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Utilitarianism: Bentham and Mill "A moral theory according to which an action is right if and only if it conforms to the principle of utility.” - Bentham.

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Presentation on theme: "Utilitarianism: Bentham and Mill "A moral theory according to which an action is right if and only if it conforms to the principle of utility.” - Bentham."— Presentation transcript:

1 Utilitarianism: Bentham and Mill "A moral theory according to which an action is right if and only if it conforms to the principle of utility.” - Bentham What is “utility”?

2 Jeremy Bentham ( ) A liberal reformer, his ideas led to political and social reforms in Great Britain: Legal reforms Poor and health laws Prisons Insurance laws

3 Utilitarianism Three major ideas build on each other Psychological hedonism: “sovereign masters” individuals care only about increasing pleasure and decreasing pain Hedonistic calculus: Pleasure can be accurately measured Ethical hedonism: a person should always do that which produces the greatest good for the greatest number

4 The Psychology of Hedonism Our material concerns are ultimately the basis of all concerns: pain and pleasure. Its one type: fundamentally physical All pleasure is measured, constantly So, the thing to measure is amounts of pleasure, not types.

5 Two masters: Pain and pleasure “Nature has placed mankind under the governance of two sovereign masters, pain and pleasure. It is for them alone to point out what we ought to do, as well as to determine what we shall do. On the one hand the standard of right and wrong, on the other the chain of causes and effects, are fastened to their throne. They govern us in all we do, in all we say, in all we think: every effort we can make to throw off our subjection, will serve but to demonstrate and confirm it. In words a man may pretend to abjure their empire: but in reality he will remain. subject to it all the while.” - Bentham

6 7 Variables in Hedonistic Calculus Quantity Intensity Duration Certainty Propinquity: how close in time and space is the happiness to realization? Fecundity: will it produce future pleasure? Purity Extent: how many others will share in this pleasure? We all share in pleasures produced by one… This leads to a social ethic…..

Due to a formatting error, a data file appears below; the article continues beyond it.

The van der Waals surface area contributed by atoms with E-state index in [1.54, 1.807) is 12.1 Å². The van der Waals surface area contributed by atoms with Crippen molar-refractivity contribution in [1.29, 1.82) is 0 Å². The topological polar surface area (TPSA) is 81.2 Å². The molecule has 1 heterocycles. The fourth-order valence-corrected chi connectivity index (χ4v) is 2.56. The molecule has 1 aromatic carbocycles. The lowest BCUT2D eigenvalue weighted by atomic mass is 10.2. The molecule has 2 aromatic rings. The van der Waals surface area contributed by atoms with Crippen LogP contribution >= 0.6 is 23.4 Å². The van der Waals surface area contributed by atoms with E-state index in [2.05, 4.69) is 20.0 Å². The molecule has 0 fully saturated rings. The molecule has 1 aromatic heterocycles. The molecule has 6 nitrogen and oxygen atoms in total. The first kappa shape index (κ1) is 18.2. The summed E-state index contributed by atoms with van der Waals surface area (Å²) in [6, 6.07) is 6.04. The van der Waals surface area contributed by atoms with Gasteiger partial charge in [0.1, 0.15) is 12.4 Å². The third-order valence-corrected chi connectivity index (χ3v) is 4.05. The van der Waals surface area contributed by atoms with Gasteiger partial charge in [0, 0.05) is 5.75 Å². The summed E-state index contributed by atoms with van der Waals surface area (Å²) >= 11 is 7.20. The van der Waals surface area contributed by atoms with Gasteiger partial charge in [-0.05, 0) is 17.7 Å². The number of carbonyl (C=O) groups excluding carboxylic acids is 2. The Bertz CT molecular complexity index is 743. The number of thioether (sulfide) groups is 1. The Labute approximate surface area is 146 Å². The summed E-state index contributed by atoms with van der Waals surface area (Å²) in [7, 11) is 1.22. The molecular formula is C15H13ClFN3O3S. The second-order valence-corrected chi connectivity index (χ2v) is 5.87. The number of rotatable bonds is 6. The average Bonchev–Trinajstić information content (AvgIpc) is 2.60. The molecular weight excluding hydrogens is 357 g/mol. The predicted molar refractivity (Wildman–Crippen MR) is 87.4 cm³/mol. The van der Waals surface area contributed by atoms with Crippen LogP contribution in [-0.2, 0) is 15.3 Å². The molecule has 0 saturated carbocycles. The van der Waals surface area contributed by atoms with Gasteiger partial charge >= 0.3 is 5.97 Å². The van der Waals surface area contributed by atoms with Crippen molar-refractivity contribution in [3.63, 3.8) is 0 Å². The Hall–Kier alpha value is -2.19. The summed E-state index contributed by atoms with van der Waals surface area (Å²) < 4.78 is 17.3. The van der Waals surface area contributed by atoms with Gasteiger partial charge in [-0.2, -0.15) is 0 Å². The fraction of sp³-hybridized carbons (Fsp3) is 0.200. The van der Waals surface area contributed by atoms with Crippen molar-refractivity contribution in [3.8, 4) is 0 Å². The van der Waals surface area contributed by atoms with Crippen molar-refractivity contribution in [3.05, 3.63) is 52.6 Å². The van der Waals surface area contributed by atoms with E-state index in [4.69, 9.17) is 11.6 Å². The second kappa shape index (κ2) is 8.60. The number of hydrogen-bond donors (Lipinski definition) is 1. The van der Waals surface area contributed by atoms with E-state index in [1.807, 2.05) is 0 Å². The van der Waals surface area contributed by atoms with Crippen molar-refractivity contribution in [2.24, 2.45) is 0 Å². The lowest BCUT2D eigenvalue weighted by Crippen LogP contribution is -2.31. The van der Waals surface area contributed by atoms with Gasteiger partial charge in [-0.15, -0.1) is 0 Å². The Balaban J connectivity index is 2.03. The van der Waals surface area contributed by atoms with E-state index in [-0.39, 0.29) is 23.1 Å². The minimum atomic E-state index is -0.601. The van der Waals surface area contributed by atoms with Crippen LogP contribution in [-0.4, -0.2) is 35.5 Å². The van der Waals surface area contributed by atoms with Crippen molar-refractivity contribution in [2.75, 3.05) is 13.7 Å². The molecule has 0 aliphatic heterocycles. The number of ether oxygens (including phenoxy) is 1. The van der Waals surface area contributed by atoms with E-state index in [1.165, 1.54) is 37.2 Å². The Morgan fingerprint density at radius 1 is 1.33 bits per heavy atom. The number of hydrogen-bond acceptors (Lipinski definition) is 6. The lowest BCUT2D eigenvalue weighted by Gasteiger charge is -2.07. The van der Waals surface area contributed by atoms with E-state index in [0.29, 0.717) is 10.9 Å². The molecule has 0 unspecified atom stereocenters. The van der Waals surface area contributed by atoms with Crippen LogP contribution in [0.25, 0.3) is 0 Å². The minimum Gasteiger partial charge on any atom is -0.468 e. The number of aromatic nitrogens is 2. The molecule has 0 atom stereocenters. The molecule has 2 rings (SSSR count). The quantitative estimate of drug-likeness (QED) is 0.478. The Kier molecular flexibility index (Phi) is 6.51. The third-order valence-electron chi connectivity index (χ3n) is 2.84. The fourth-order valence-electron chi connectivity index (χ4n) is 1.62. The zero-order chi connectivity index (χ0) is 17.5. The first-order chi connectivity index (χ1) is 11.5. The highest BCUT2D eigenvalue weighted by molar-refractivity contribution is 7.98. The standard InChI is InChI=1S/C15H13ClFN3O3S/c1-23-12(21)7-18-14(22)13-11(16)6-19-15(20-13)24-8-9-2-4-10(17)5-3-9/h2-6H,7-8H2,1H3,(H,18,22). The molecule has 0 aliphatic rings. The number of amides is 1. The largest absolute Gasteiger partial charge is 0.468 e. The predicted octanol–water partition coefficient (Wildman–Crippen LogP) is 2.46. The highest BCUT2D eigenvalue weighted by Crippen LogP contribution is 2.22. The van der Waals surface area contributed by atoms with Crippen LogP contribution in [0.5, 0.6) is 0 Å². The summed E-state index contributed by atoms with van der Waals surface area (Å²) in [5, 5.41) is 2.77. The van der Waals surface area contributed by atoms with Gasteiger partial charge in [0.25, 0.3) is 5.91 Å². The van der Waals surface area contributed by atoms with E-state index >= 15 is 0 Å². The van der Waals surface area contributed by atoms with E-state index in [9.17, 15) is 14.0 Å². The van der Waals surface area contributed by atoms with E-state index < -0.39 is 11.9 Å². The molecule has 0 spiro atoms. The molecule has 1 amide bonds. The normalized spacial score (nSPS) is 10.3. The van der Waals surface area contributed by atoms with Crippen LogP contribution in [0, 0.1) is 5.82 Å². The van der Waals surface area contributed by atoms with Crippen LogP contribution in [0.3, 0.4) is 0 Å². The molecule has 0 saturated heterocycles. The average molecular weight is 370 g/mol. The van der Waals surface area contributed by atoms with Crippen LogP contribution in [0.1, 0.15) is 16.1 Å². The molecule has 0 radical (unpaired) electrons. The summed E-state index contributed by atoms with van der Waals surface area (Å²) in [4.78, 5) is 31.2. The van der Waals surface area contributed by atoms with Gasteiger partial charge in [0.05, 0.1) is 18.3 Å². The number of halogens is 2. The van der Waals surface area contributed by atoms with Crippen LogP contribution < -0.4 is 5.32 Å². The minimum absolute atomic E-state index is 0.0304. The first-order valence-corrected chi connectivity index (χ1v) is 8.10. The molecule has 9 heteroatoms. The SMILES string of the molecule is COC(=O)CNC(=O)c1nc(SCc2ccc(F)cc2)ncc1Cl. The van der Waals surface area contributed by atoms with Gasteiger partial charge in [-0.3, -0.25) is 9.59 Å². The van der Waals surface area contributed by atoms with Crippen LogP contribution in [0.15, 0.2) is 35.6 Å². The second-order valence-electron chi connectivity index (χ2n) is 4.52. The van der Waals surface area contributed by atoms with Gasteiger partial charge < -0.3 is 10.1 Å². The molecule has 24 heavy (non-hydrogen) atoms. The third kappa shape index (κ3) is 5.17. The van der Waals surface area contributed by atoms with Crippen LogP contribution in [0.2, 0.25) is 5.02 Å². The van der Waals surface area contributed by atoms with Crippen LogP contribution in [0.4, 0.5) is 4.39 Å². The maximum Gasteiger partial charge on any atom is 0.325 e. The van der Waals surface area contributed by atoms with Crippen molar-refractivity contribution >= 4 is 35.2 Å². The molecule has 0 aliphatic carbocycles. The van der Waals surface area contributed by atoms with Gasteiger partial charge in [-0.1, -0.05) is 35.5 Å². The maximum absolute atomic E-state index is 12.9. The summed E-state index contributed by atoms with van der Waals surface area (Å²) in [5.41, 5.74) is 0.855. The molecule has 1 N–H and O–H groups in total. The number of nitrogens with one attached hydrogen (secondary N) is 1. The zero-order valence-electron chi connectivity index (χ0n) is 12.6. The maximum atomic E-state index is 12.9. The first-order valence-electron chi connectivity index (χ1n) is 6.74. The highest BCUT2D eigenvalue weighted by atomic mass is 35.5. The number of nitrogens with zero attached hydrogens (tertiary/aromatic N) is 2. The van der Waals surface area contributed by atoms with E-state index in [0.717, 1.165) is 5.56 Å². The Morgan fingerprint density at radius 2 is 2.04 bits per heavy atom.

7 Ethical Hedonism: Social Implications Utility principle will bring the greatest pleasure (good) to the one acting. Every man is obligated, out of the utility principle, to promote the greatest good for the greatest number. That is, good = pleasure, which means that good is socially determined and is relative The measure of good and evil is the effect on me and other people, now or in the future.

8 The most moral man is concerned with producing pleasure for the greatest number because his greatest happiness is tied up in society’s progress toward producing greater pleasures.

9 4 Sanctions that prevent excessive individualism Physical sanction Physical pain results from physical excess Political/Legal sanction Laws impose punishments Social/Moral sanction Society can enforce social disapproval through ostracism, censure Religious sanction The fear of God or eternal punishment

10 In political terms, "greatest good for the greatest number" required: Abolition of slavery Universal suffrage One person-one vote Freedom of speech and press J.S. Mill would add to this list: Public education

11 John Stuart Mill ( ) Refining Utilitarianism Activist, Liberal Elected to Parliament 1865

12 On Reading Bentham at 15 yrs… " "When I laid down the last volume... I had become a different being. The ‘principle of utility’ understood as Bentham understood it, and applied in the manner in which he applied it through these three volumes, fell exactly into its place as the keystone which held together the detached and fragmentary component parts of my knowledge and beliefs. “It gave unity to my conceptions of things. I now had opinions; a creed, a doctrine, a philosophy; in one among the best senses of the word, a religion; the inculcation and diffusion of which could be made the principal outward purpose of a life. And I had a grand conception laid before me of changes to be effected in the condition of mankind through that doctrine.” - Autobiography

13 John Stuart Mill John Stuart Mill Inherits philosophy of utilitarianism from his father and father’s friend, J. Bentham A child prodigy, taught by father James beginning at age 3 His father saw this as an experiment in “nurturing” At 14 had mastered college level subject matter At 21 had mental breakdown Essay: “Utilitarianism” Book: On Liberty

14 Mill disagreed with Bentham on types (qualities) of pleasure… Mill’s Hedonism was qualified by different types of pleasure, not just different amounts of it: There are Two basic types of pleasure: Physical Mental “It is better to be a man dissatisfied than a pig satisfied, better to be Socrates dissatisfied, than a fool satisfied.”

15 We do not have a natural physical drive to seek pleasure for all… Rather we have an internal sanction A moral imperative to fulfill social obligations Its an inborn “ought” The more important of two sanctions Mill slips back toward the a priori…

16 Therefore there are two sanctions, not four… Internal sanction: inborn ought Internal sanction knows that all of man’s basic hopes and desires are really the same. a “feeling for humanity” External sanction: hope of favor and fear of displeasure. Based on pleasure, pain Self-imposed

17 Liberty Ideal society is one where everyone is free to express their qualities. BUT… We are creatures of habit and social custom And thus, lose sight of what really brings us pleasure Therefore our society develops more problems, making it less free. To change for the better, society needs its customs and laws changed.


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